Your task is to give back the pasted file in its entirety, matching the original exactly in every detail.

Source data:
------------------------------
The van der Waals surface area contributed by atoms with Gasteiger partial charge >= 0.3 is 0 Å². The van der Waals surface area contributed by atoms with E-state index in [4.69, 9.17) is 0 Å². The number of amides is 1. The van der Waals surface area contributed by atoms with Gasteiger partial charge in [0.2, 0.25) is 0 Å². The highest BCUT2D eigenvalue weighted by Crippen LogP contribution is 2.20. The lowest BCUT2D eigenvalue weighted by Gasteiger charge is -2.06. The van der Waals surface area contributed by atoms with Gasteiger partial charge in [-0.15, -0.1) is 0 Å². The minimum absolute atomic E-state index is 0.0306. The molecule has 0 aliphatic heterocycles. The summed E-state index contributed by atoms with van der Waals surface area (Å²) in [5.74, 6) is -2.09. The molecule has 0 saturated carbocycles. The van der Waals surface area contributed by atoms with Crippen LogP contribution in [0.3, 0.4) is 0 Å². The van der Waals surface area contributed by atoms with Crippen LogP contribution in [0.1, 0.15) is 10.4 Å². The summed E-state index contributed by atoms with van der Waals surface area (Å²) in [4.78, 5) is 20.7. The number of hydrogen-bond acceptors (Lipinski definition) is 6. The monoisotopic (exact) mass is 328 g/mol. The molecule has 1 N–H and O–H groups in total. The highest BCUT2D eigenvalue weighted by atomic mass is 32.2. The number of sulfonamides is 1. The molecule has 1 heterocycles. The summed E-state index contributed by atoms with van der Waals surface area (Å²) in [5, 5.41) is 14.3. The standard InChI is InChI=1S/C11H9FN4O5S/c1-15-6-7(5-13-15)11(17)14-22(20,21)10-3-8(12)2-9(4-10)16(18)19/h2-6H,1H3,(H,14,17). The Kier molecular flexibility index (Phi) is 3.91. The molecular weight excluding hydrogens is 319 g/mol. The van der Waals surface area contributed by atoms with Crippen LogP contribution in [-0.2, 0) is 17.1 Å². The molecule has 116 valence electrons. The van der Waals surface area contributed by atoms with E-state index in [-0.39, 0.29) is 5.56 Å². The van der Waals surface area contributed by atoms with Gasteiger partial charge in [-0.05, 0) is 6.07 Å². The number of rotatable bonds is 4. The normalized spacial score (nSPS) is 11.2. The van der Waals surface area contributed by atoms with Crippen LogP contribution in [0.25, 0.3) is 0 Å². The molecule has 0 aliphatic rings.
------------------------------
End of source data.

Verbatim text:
The van der Waals surface area contributed by atoms with Gasteiger partial charge >= 0.3 is 0 Å². The van der Waals surface area contributed by atoms with E-state index in [4.69, 9.17) is 0 Å². The number of amides is 1. The van der Waals surface area contributed by atoms with Gasteiger partial charge in [0.2, 0.25) is 0 Å². The highest BCUT2D eigenvalue weighted by Crippen LogP contribution is 2.20. The lowest BCUT2D eigenvalue weighted by Gasteiger charge is -2.06. The van der Waals surface area contributed by atoms with Gasteiger partial charge in [-0.15, -0.1) is 0 Å². The minimum absolute atomic E-state index is 0.0306. The molecule has 0 aliphatic heterocycles. The summed E-state index contributed by atoms with van der Waals surface area (Å²) in [5.74, 6) is -2.09. The molecule has 0 saturated carbocycles. The van der Waals surface area contributed by atoms with Crippen LogP contribution in [0.3, 0.4) is 0 Å². The van der Waals surface area contributed by atoms with Crippen LogP contribution in [0.1, 0.15) is 10.4 Å². The summed E-state index contributed by atoms with van der Waals surface area (Å²) in [4.78, 5) is 20.7. The number of hydrogen-bond acceptors (Lipinski definition) is 6. The monoisotopic (exact) mass is 328 g/mol. The molecule has 1 N–H and O–H groups in total. The highest BCUT2D eigenvalue weighted by atomic mass is 32.2. The number of sulfonamides is 1. The molecule has 1 heterocycles. The summed E-state index contributed by atoms with van der Waals surface area (Å²) in [5, 5.41) is 14.3. The standard InChI is InChI=1S/C11H9FN4O5S/c1-15-6-7(5-13-15)11(17)14-22(20,21)10-3-8(12)2-9(4-10)16(18)19/h2-6H,1H3,(H,14,17). The Kier molecular flexibility index (Phi) is 3.91. The molecular weight excluding hydrogens is 319 g/mol. The van der Waals surface area contributed by atoms with Crippen LogP contribution in [-0.2, 0) is 17.1 Å². The molecule has 116 valence electrons. The van der Waals surface area contributed by atoms with E-state index in [-0.39, 0.29) is 5.56 Å². The van der Waals surface area contributed by atoms with Gasteiger partial charge in [-0.05, 0) is 6.07 Å². The number of rotatable bonds is 4. The normalized spacial score (nSPS) is 11.2. The van der Waals surface area contributed by atoms with Crippen LogP contribution in [0.25, 0.3) is 0 Å². The molecule has 0 aliphatic rings.